A winter storm moves through the Carolinas bringing sleet, snow and power outages
Updated 7:33 p.m.
Power outages increased as a winter storm moved across the Carolinas with ice, snow and sleet. More than 62,000 outages have been reported across North Carolina and South Carolina at 7:30 p.m. Sunday.
Duke Energy spokesperson Randy Wheeless said there were only a handful of outages in the Charlotte area during the initial wave of the storm.
"We know that as we get more snow and ice during the day it could accumulate on trees, accumulate on power lines, so we could be looking at a lot of outages later in the day right now when I look at the numbers we're looking very very good," Wheeless said.
Duke Energy says it has more than 10,000 repair workers on hand to address the outages as they happen, but residents should still anticipate some outages possibly taking days to repair.
WCNC-TV’s chief meteorologist, Brad Panovich, says most of the sleet and snow will move out of the region by Monday. But roads, sidewalks and steps will be icy and slick as temperatures remain below freezing for much of the day. He says the ice will start melting Monday afternoon when temperatures rise.
“The problem is we’re not going to melt everything during the day, which means we get another refreeze Monday night into Tuesday morning," Panovich said. "So it could be another rough travel morning into Tuesday morning.”
Fewer people on the road means fewer car crashes, plus it allows highway crews and utility workers to get faster results. If you must travel, reduce your speed, increase your following distance and be sure to clear all the snow and ice off your vehicle before traveling.— Governor Roy Cooper (@NC_Governor) January 16, 2022
By noon Sunday, between 8 and 12 inches of snow had fallen in some counties of North Carolina, while significant icing was causing problems in the central part of the state.
Kristen Baker Morrow’s 6-year-old son made snow angels after their home in Crouse, North Carolina, got 4 inches of snow Sunday morning, but she said they couldn’t stay outside long because of the uncomfortable wind chill.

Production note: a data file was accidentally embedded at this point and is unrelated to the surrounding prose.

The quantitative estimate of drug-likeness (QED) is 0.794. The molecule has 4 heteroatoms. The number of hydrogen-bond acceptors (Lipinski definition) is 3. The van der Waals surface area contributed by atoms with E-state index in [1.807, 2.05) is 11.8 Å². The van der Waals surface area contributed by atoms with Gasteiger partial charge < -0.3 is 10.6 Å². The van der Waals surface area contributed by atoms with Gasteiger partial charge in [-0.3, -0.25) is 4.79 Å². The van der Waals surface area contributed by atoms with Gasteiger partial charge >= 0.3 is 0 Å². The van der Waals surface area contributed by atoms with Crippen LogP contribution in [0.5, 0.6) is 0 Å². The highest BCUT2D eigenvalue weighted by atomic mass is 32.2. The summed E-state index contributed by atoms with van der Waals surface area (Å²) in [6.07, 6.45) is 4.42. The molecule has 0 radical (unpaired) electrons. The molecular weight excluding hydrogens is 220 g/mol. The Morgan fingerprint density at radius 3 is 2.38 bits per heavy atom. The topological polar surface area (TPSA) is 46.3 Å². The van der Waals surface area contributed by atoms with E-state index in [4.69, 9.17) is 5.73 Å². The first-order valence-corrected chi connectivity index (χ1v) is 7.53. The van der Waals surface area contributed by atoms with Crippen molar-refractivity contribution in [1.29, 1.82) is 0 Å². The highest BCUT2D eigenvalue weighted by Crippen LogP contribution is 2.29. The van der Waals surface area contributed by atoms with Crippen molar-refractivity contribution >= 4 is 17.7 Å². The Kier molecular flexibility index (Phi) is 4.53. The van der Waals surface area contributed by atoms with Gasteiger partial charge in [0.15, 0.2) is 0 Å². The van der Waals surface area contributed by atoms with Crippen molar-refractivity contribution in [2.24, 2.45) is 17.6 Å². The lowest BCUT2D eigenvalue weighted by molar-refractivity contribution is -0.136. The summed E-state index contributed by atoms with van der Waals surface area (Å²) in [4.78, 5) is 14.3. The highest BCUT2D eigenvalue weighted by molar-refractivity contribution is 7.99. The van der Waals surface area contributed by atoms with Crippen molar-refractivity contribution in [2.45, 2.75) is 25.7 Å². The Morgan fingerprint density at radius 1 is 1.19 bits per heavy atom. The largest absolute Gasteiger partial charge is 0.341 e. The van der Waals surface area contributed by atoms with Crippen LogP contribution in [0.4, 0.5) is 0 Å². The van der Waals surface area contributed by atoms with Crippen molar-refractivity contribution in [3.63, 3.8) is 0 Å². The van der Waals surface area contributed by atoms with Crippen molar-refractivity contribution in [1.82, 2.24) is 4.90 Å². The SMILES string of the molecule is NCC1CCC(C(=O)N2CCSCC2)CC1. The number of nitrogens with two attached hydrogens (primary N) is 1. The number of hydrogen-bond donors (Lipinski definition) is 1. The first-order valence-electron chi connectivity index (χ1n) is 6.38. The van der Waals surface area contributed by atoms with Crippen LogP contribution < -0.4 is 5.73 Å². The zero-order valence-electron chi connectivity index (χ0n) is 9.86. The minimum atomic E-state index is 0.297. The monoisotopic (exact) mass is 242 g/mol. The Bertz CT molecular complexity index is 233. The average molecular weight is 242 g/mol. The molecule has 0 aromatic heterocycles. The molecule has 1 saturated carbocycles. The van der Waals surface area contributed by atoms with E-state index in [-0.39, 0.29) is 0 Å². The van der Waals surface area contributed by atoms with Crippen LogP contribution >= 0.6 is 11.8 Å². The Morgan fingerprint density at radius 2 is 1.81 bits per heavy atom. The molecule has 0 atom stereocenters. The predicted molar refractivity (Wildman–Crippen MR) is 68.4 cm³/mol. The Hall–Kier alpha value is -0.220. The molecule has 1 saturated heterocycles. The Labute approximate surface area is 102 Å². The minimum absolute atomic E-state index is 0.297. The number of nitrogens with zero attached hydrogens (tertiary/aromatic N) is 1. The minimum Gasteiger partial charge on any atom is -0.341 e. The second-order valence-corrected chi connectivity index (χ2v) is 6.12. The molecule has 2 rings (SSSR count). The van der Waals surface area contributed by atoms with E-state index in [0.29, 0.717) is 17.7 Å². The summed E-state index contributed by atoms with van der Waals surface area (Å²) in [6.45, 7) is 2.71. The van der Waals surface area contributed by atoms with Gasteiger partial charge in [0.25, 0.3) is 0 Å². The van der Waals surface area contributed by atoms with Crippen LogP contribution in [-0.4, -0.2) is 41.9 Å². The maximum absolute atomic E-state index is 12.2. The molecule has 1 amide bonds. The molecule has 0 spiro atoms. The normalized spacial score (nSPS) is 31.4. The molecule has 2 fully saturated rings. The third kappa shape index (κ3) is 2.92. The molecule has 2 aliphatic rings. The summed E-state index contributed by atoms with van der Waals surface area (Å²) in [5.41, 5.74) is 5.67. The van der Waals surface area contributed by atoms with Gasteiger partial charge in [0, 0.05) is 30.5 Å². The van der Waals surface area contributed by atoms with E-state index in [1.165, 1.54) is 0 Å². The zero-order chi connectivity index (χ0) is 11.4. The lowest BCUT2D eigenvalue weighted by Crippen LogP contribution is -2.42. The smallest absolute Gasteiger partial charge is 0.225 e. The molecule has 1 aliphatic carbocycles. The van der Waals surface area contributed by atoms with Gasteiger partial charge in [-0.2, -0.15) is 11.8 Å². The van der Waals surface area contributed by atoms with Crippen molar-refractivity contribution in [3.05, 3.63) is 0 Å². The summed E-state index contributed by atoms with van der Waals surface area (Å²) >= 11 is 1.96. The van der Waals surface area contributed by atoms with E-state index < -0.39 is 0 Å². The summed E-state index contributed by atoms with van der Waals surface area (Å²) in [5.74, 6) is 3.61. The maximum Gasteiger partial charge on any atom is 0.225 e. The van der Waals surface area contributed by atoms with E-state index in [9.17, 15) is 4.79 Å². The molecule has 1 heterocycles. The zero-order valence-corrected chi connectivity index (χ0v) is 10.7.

“It took 30 to 45 minutes to get everything on for about 10 minutes in the snow, but it was definitely worth it for him, to get our pictures and make some memories,” said Morrow, a 35-year-old registered nurse.
Col. Freddy Johnson Jr., commander of the North Carolina Highway Patrol, said that by late morning, the agency had responded to 200 car crashes and 460 calls for service. Transportation Secretary J. Eric Boyette said many roads in the central and western part of the state were covered with ice. He said the eastern part of the state was being hit with high winds and rain.
More than 260,000 customers were without power by midafternoon Sunday, according to poweroutage.us. Especially hard hit was North Carolina, with 90,000 outages. The remaining outages were in Georgia, South Carolina and Florida.
Ice is expected to be the biggest concern in the Charlotte area Sunday. The National Weather Service is projecting ice accumulation of a quarter to a half-inch of ice. That is enough to make driving on the roads particularly difficult. And the Charlotte-Mecklenburg Police Department is urging residents to stay home and avoid the roads if they can. The police department says that will help keep the roads clear for service crews and first responders. And the city is asking people to call 311 to report any downed trees, water main breaks or malfunctioning traffic signals.
The Weather Service says the snow and sleet will turn to more rain Sunday evening, likely freezing over as temperatures stay in the low 30s overnight. Black ice is expected to be a concern Sunday night and Monday.
North Carolina Gov. Roy Cooper is encouraging people to stay home and off the roads if they can.